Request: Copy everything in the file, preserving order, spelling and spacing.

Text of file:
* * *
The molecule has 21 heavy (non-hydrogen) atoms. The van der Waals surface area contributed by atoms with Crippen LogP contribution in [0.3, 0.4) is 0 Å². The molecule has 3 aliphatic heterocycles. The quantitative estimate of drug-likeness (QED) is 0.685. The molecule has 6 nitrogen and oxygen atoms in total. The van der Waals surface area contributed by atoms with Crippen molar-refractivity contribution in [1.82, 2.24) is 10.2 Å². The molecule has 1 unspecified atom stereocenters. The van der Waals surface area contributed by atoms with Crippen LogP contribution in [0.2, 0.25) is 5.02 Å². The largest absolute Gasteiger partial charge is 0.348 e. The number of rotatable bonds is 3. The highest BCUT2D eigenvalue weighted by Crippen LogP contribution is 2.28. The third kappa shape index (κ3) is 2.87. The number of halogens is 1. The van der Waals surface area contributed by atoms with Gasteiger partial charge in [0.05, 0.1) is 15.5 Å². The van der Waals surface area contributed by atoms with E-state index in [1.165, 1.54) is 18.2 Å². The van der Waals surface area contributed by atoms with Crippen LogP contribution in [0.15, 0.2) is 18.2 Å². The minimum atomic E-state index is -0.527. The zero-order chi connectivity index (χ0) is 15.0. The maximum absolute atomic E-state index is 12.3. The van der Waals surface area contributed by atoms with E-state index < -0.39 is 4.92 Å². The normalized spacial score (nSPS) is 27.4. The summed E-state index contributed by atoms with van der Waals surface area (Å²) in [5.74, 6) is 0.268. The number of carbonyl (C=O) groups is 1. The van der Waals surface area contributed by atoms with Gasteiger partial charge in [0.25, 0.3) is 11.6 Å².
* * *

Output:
The molecule has 21 heavy (non-hydrogen) atoms. The van der Waals surface area contributed by atoms with Crippen LogP contribution in [0.3, 0.4) is 0 Å². The molecule has 3 aliphatic heterocycles. The quantitative estimate of drug-likeness (QED) is 0.685. The molecule has 6 nitrogen and oxygen atoms in total. The van der Waals surface area contributed by atoms with Crippen molar-refractivity contribution in [1.82, 2.24) is 10.2 Å². The molecule has 1 unspecified atom stereocenters. The van der Waals surface area contributed by atoms with Crippen LogP contribution in [0.2, 0.25) is 5.02 Å². The largest absolute Gasteiger partial charge is 0.348 e. The number of rotatable bonds is 3. The highest BCUT2D eigenvalue weighted by Crippen LogP contribution is 2.28. The third kappa shape index (κ3) is 2.87. The number of halogens is 1. The van der Waals surface area contributed by atoms with Gasteiger partial charge in [0.05, 0.1) is 15.5 Å². The van der Waals surface area contributed by atoms with E-state index in [1.165, 1.54) is 18.2 Å². The van der Waals surface area contributed by atoms with Crippen LogP contribution in [0.15, 0.2) is 18.2 Å². The minimum atomic E-state index is -0.527. The zero-order chi connectivity index (χ0) is 15.0. The maximum absolute atomic E-state index is 12.3. The van der Waals surface area contributed by atoms with E-state index < -0.39 is 4.92 Å². The normalized spacial score (nSPS) is 27.4. The summed E-state index contributed by atoms with van der Waals surface area (Å²) in [5.74, 6) is 0.268. The number of carbonyl (C=O) groups is 1. The van der Waals surface area contributed by atoms with Gasteiger partial charge in [0.25, 0.3) is 11.6 Å².